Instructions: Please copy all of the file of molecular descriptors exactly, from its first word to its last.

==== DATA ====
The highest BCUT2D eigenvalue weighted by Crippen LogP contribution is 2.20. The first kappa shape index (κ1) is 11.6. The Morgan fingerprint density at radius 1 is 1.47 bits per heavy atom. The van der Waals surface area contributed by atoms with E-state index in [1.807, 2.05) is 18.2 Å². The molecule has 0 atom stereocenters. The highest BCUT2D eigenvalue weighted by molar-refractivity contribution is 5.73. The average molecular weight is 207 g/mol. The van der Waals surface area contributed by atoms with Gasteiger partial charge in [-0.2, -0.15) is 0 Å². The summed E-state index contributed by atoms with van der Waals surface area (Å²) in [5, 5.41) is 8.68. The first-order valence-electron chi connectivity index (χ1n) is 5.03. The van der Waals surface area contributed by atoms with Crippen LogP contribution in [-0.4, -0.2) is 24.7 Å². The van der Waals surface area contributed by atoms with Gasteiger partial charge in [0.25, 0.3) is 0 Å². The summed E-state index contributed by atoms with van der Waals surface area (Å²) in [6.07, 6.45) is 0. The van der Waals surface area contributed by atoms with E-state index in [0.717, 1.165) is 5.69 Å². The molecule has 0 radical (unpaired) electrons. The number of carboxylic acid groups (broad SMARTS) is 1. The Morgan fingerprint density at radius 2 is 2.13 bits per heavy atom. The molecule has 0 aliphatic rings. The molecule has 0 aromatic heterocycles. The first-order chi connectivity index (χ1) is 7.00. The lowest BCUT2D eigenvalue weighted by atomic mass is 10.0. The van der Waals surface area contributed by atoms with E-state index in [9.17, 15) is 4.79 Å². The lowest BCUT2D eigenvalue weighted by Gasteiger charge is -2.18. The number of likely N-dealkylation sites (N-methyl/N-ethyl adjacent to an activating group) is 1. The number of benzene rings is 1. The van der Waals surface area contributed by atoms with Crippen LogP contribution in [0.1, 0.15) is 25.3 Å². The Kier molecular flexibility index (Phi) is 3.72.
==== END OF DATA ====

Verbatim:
The highest BCUT2D eigenvalue weighted by Crippen LogP contribution is 2.20. The first kappa shape index (κ1) is 11.6. The Morgan fingerprint density at radius 1 is 1.47 bits per heavy atom. The van der Waals surface area contributed by atoms with E-state index in [1.807, 2.05) is 18.2 Å². The molecule has 0 atom stereocenters. The highest BCUT2D eigenvalue weighted by molar-refractivity contribution is 5.73. The average molecular weight is 207 g/mol. The van der Waals surface area contributed by atoms with Gasteiger partial charge in [-0.2, -0.15) is 0 Å². The summed E-state index contributed by atoms with van der Waals surface area (Å²) in [5, 5.41) is 8.68. The first-order valence-electron chi connectivity index (χ1n) is 5.03. The van der Waals surface area contributed by atoms with Crippen LogP contribution in [-0.4, -0.2) is 24.7 Å². The van der Waals surface area contributed by atoms with Gasteiger partial charge in [0.25, 0.3) is 0 Å². The summed E-state index contributed by atoms with van der Waals surface area (Å²) in [6.07, 6.45) is 0. The van der Waals surface area contributed by atoms with E-state index in [0.717, 1.165) is 5.69 Å². The molecule has 0 radical (unpaired) electrons. The number of carboxylic acid groups (broad SMARTS) is 1. The Morgan fingerprint density at radius 2 is 2.13 bits per heavy atom. The molecule has 0 aliphatic rings. The molecule has 0 aromatic heterocycles. The first-order chi connectivity index (χ1) is 7.00. The lowest BCUT2D eigenvalue weighted by atomic mass is 10.0. The van der Waals surface area contributed by atoms with E-state index in [9.17, 15) is 4.79 Å². The lowest BCUT2D eigenvalue weighted by Gasteiger charge is -2.18. The number of likely N-dealkylation sites (N-methyl/N-ethyl adjacent to an activating group) is 1. The number of benzene rings is 1. The van der Waals surface area contributed by atoms with Crippen LogP contribution in [0.1, 0.15) is 25.3 Å². The Kier molecular flexibility index (Phi) is 3.72.